In early May, CB&A attended the SIIA Ed Tech Industry Summit in San Francisco, which addressed the theme of “Building Toward the Vision K-20.” One of the keynote speakers, Dr. Mark David Milliron, President and CEO of Catalyze Learning International, gave a presentation entitled “Building and Sustaining Visionary K-20 Learning Environments.” He highlighted five key components educators need to consider as they work toward developing a sustainable learning environment for their students.
Blurring and Blending – Rather than debating the merits of face-to-face versus online instruction, schools need to offer a hybrid of both, according to Milliron. A prime example is Florida Virtual School, where students are offered a blend of traditional classroom instruction with online courses to complete their middle and high school education. (Other providers include Aventa Learning, which offers online courses to schools to help them broaden course offerings and individualize instruction.)
Mobility – The expectations of the Net Generation reflect the environment in which its members were raised. Today’s students expect wireless network access at school. In Milliron’s view, deprived of this access, they will leave the education environment and go elsewhere. For example, McDonald’s now offers Wi-Fi access in more than 15,000 restaurants.
Gaming – The average age of a gamer is 33. Surprised? People of all ages are gaming, thanks to consoles such as the Nintendo Wii. Research has shown the positive effect of cognitive games on brain development, which offers great promise for schools. For more information, Milliron recommended Marc Presnky’s work on the benefits of edugaming.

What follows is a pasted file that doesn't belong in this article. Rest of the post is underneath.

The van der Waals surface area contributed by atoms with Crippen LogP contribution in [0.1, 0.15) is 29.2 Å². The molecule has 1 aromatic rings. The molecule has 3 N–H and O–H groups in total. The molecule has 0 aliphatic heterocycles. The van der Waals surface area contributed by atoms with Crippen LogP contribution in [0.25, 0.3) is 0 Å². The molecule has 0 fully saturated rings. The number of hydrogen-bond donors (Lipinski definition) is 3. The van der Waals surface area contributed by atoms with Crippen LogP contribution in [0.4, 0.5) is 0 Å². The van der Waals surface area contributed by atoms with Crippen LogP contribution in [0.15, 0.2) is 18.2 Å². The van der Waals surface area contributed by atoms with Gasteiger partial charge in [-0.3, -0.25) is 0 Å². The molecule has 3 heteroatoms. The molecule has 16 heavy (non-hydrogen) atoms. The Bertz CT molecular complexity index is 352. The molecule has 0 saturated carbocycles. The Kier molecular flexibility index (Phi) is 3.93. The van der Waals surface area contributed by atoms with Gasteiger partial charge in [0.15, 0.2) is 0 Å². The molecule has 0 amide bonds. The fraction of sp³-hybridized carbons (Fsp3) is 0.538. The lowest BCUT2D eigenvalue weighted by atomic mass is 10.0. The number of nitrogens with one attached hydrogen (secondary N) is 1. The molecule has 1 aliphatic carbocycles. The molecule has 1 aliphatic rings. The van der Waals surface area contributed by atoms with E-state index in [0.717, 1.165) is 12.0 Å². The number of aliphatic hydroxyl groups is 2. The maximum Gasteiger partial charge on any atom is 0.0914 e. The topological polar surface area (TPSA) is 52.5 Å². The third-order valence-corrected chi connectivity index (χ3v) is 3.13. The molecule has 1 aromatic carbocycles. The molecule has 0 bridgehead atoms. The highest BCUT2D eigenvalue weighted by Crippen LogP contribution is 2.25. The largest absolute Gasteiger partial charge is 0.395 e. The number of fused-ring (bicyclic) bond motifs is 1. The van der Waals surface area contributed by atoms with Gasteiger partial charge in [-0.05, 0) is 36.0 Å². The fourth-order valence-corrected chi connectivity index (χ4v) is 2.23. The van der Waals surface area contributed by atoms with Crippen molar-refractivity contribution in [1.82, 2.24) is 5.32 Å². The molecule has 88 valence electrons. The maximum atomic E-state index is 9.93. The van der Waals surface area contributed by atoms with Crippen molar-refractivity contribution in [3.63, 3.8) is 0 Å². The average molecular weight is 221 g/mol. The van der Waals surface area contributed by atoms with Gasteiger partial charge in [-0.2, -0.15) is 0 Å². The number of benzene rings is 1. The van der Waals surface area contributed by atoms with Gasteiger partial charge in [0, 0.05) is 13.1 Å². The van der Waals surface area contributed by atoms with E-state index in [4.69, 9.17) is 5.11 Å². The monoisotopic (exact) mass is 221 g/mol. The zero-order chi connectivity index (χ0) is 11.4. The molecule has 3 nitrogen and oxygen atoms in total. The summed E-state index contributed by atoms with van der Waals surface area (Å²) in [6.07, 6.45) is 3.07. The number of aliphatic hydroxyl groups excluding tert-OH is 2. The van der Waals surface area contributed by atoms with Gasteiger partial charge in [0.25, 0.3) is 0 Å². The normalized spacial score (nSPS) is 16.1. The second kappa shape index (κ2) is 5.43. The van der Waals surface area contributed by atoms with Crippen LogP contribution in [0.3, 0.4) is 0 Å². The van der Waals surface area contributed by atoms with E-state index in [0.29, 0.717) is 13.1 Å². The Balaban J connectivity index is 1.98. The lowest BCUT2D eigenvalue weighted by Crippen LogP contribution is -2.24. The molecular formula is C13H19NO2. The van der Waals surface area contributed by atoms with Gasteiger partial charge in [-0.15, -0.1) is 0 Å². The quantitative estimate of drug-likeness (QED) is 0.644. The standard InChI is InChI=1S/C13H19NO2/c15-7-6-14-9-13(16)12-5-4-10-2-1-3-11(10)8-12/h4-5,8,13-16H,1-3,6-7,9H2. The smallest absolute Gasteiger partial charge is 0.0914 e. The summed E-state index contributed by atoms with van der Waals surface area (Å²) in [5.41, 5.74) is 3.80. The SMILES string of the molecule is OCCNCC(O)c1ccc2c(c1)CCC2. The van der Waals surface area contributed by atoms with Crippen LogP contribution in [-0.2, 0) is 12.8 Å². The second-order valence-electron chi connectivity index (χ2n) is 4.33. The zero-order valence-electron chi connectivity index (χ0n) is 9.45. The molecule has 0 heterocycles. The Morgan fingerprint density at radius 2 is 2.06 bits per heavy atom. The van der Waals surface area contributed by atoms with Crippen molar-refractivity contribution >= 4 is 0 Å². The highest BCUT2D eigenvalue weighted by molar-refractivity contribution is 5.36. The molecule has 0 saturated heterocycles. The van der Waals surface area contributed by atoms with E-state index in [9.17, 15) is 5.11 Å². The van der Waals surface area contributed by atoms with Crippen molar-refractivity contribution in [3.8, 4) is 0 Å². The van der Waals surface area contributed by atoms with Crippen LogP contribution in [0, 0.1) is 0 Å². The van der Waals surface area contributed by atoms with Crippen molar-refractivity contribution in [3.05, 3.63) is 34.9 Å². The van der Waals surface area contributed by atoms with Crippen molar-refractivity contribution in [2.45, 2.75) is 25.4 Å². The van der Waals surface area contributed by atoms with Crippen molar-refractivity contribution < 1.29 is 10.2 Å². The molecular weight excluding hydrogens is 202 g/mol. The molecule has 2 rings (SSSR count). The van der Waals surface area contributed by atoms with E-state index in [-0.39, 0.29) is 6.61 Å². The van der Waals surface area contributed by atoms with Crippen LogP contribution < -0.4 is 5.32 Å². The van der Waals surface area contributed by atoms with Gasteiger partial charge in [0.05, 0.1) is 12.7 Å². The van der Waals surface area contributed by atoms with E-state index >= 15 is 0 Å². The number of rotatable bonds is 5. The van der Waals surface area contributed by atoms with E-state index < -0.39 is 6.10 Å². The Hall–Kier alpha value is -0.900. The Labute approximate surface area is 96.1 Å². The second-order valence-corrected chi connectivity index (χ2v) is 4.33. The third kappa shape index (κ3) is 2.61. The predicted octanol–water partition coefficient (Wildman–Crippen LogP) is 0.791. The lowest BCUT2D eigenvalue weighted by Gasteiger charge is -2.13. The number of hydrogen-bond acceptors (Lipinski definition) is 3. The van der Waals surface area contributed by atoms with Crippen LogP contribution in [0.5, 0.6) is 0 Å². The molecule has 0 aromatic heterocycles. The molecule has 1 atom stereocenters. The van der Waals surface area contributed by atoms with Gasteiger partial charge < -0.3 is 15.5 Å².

Social Networking – A new Nielson Online report puts social networks ahead of e-mail in online activities. Social networking has replaced old-school networking, Milliron pointed out, as people secure jobs through social media tools such as Facebook, Twitter and LinkedIn. Students must develop social networking skills in order to compete in the 21st century.
High Impact Presentation – High impact technologies, such as the ‘hologram’ CNN debuted on election night, raise the bar on experimental learning. Many colleges have been the first to adopt these new technologies, cited Milliron. Examples include “beaming” an instructor to Spain to teach English, and taking a class on a 3D tour of Ancient Rome with Google Earth.
In summary, Milliron said students need to learn in a blended, mobile environment, which allows them to network in engaging, online environments. For more from Dr. Mark David Milliron, visit his blog Catalytic Conversations.